The Google Play website receives redesigned for the first time in years, and it now resembles a large app

The Google Play website receives redesigned for the first time in years, and it now resembles a large app
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The Google Play website is getting a makeover that has been long overdue. The dramatic new look was originally noticed by Android Police. It isn’t quite official yet, but it is being rolled out to a number of people.

While the Android Play Store app is constantly updated, the website has largely been abandoned. The current design of the Google Play website comes from 2013. The site has undergone some minor changes since then, but its bones are still eight years old, and it displays content in a card format that Google has abandoned. The new website is designed to look exactly like the Android app. This means plenty of whitespace and a design that prioritises app icons and video thumbnails.

Google envisioned the Play Store as a one-stop shop for all Google content back in 2013. The Play Store sidebar had six parts at its peak: Apps (and games), Movies & TV, Music (and podcasts), Books, Magazines (and News subscriptions), Books, Magazines (and News subscriptions), and even a physical “Devices” area for Nexus phones. Google Play is no longer as powerful as it once was. The music was lifted from Google Play Music and is now available on YouTube. Google Podcasts currently hosts podcasts, which will most likely be taken over by YouTube in the future. Because both YouTube and Google Play Movies & TV sell premium Hollywood video material, they now overlap. Google is deprecating the Play area in favour of YouTube on select platforms, such as Smart TVs. Devices are now available for purchase on the Google Store’s own website.

Apps (and games), Movies, and Books are now the only things available on Google Play. Right now, there’s a strange mix of content. Assuming Google does the obvious and lets YouTube handle video distribution, all that’s left is to find a new home for Books, and Google Play will be free to offer apps and games. Another notable section change is that “Games” has replaced “Apps” as the first part. That makes sense because games are the most popular area of the Play Store and the most profitable.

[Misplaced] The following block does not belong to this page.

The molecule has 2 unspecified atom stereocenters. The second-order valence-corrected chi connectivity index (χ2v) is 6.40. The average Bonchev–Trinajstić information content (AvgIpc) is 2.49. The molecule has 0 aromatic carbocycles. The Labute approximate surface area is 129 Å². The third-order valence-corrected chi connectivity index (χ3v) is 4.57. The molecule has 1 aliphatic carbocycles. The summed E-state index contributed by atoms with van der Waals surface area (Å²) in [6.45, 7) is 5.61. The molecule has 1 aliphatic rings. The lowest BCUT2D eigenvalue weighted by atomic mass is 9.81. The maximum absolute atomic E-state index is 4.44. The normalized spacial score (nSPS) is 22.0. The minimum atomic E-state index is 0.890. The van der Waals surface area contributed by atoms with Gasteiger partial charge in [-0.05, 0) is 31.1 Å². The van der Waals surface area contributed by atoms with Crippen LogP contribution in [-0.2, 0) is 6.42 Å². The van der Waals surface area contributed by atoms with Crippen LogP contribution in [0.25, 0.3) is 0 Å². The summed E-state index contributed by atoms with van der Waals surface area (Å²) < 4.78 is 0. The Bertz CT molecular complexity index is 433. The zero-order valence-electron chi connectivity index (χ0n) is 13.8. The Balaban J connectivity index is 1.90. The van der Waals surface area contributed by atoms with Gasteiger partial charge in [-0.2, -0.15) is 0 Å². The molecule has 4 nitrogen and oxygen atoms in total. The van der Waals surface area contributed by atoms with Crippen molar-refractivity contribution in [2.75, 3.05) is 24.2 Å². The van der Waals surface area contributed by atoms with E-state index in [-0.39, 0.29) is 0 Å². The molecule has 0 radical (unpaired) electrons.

With a focus on apps, it appears like the Play Store will get a lot better at assisting customers in finding the apps they want. Several screenshots reveal a form factor filter, which has been long overdue on the Play Store website. You’ll be able to restrict the Play Store to apps for Phones, Tablets, TVs, Chromebooks, Watches, and Cars for the first time.

Since the Play Store website is neutral ground, it has mostly just thrown everything into one big, unmanageable bucket. Android devices come in a million different form factors, and the device-specific Play Store will often filter apps for compatibility, but since the Play Store website is neutral ground, it has mostly just thrown everything into one big, unmanageable bucket. It’s especially thrilling to see a “Tablet” section, as users previously had to scour the phone app store for options.

These new filters are just another hint that Google is rekindling its interest in expanding Android’s reach beyond phones, the platform’s most popular form factor. In the last year, Google rebranded its TV platform as “Google TV,” while the Polestar 2, the first Android Automotive vehicle, began selling. Google redesigned Wear OS with Samsung’s aid, and it revealed “Android 12L,” a tablet and foldable-focused version of Android. The Play Store is also offering discounted fees to developers who support more form factors, in the hopes of encouraging more of these items to be supported. Allowing consumers to comb through everything from the convenience of their web browsers seems like a fantastic concept.

There’s no hint of dark-mode support yet, but I’d be surprised if it wasn’t one of the first upgrades once this is officially announced. The “Material You” colour scheme, which is part of Android 12’s new color-matching UI, is also absent. The phone app matches your wallpaper’s overall colour scheme, whereas the website remains a stark white. Google claims it hopes to sync your colour preferences across your Google account so it can function on the web one day, but that feature doesn’t exist yet, thus the Play Store website is currently a stark white.

The present look, according to Android Police, feels like “work in progress,” so it could be a long before it reaches everyone. If you don’t have access to the new design right now and want a sneak peek, some users have reported seeing it in the Korean or Taiwanese region options.

Topics #Google Play website #large app #redesigned app

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